United States District Court, N.D. Mississippi, Greenville Division
PLAINTIFF'S DEADLINE TO RESPOND TO DEFENDANTS' MOTION  FOR SUMMARY JUDGMENT
JANE M. VIRDEN, Magistrate Judge.
Before the court is defendant's motion  for summary judgment. The plaintiff would normally have fourteen (14) days after service of defendant's motion to submit a response. However, because the plaintiff is proceeding without the assistance of counsel, the court holds that he should be allowed twenty-one (21) days from the date of this order to file his response and opposing evidence in accordance with the directives set out below.
Summary Judgment Procedure and Proof
Because plaintiff is proceeding pro se in this action, a brief explanation regarding summary judgment motions is in order. Motions for summary judgment are authorized by FED. R. CIV. P. 56. These motions permit the court to resolve lawsuits without the necessity of trials if there is no genuine dispute as to any facts which are material and if the moving party [here, the defendant] is entitled to judgment as a matter of law.
Under Rule 56, when a motion for summary judgment is made and supported as provided in the rule, the opposing party (plaintiff in this case) may not rest upon the mere allegations or denials of his pleading, but his response, by affidavits or as otherwise provided in the rule, must set forth specific facts showing that there is a genuine issue for trial. If the adverse party (the plaintiff) does not so respond, summary judgment, if appropriate, shall be entered against him. Thus, when a defendant files a motion for summary judgment which is accompanied by proper supporting evidence, the court may grant the motion if the opposing party fails to present evidence which contradicts it. Summary judgment is proper "if the pleadings, depositions, answers to interrogatories, and admissions on file, together with affidavits, if any, show there is no genuine issue as to any material fact and that the (defendants are) entitled to judgment as a matter of law."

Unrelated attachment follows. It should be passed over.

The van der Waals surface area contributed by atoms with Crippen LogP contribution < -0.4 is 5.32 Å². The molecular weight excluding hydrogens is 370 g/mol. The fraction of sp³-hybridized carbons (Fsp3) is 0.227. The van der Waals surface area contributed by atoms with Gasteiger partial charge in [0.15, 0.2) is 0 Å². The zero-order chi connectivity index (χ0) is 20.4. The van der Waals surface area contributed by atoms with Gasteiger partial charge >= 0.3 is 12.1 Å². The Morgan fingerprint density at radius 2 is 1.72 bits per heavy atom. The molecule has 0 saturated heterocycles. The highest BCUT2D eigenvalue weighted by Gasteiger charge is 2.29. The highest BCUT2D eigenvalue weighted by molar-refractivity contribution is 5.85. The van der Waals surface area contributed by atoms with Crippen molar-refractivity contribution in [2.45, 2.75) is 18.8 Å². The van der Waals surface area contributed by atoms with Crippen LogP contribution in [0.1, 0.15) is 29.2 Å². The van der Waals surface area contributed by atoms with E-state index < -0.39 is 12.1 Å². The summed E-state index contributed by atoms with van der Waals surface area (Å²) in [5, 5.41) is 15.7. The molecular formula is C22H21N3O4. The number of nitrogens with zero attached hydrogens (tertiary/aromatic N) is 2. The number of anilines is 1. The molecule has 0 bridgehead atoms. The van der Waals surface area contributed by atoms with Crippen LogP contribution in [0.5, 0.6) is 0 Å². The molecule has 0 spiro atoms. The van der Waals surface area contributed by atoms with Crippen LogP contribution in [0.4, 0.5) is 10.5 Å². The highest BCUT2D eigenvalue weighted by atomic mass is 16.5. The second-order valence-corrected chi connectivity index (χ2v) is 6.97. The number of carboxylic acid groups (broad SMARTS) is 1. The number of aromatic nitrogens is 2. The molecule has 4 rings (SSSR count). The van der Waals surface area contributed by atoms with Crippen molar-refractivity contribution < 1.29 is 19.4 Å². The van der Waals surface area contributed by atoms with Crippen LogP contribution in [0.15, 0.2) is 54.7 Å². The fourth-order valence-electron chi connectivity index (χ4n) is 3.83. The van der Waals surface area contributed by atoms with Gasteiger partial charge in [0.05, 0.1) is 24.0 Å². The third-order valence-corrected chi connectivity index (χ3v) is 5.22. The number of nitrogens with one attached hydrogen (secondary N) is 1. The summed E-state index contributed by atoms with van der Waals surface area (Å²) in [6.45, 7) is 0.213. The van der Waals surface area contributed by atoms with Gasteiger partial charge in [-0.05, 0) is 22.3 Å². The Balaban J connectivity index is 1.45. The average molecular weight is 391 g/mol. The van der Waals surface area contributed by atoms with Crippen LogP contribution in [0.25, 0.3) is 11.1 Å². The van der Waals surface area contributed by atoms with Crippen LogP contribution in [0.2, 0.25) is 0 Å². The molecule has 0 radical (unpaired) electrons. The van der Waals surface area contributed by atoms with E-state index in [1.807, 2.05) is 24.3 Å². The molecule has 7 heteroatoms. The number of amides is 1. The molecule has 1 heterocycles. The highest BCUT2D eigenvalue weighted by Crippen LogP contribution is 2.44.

In the usual case, the defendant who seeks summary judgment must show by affidavit or other evidentiary materials that there is no genuine dispute as to any fact material to decision of the motion. In order for the court to find there are no genuine material factual issues, the court must be satisfied that no reasonable trier of fact could have found for the plaintiff or, in other words, that the evidence favoring the plaintiff is not sufficient to allow a reasonable jury to return a verdict for him. To satisfy this burden, the defendant must either submit evidentiary documents that establish that plaintiff cannot prove a material element of his claim, or, if the crucial issue is one for which the plaintiff will bear the burden of proof at trial, point out that the evidentiary documents in the record do not contain sufficient proof of an essential element of the plaintiff's claim.